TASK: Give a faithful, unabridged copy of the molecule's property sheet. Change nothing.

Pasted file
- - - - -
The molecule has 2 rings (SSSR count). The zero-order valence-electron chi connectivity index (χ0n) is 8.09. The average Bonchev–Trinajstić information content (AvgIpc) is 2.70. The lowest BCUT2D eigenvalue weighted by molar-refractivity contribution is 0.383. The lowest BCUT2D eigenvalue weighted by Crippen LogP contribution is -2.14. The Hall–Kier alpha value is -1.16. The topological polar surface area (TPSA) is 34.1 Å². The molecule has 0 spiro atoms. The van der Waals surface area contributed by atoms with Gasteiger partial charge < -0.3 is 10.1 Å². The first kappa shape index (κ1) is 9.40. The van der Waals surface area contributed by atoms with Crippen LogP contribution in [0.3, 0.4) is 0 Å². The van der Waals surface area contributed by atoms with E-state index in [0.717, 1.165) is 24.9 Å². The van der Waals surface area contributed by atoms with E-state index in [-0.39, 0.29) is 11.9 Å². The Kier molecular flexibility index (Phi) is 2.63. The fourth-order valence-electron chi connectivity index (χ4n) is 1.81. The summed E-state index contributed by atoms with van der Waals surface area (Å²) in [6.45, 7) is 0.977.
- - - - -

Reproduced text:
The molecule has 2 rings (SSSR count). The zero-order valence-electron chi connectivity index (χ0n) is 8.09. The average Bonchev–Trinajstić information content (AvgIpc) is 2.70. The lowest BCUT2D eigenvalue weighted by molar-refractivity contribution is 0.383. The lowest BCUT2D eigenvalue weighted by Crippen LogP contribution is -2.14. The Hall–Kier alpha value is -1.16. The topological polar surface area (TPSA) is 34.1 Å². The molecule has 0 spiro atoms. The van der Waals surface area contributed by atoms with Gasteiger partial charge < -0.3 is 10.1 Å². The first kappa shape index (κ1) is 9.40. The van der Waals surface area contributed by atoms with Crippen LogP contribution in [0.3, 0.4) is 0 Å². The van der Waals surface area contributed by atoms with E-state index in [0.717, 1.165) is 24.9 Å². The van der Waals surface area contributed by atoms with E-state index in [-0.39, 0.29) is 11.9 Å². The Kier molecular flexibility index (Phi) is 2.63. The fourth-order valence-electron chi connectivity index (χ4n) is 1.81. The summed E-state index contributed by atoms with van der Waals surface area (Å²) in [6.45, 7) is 0.977.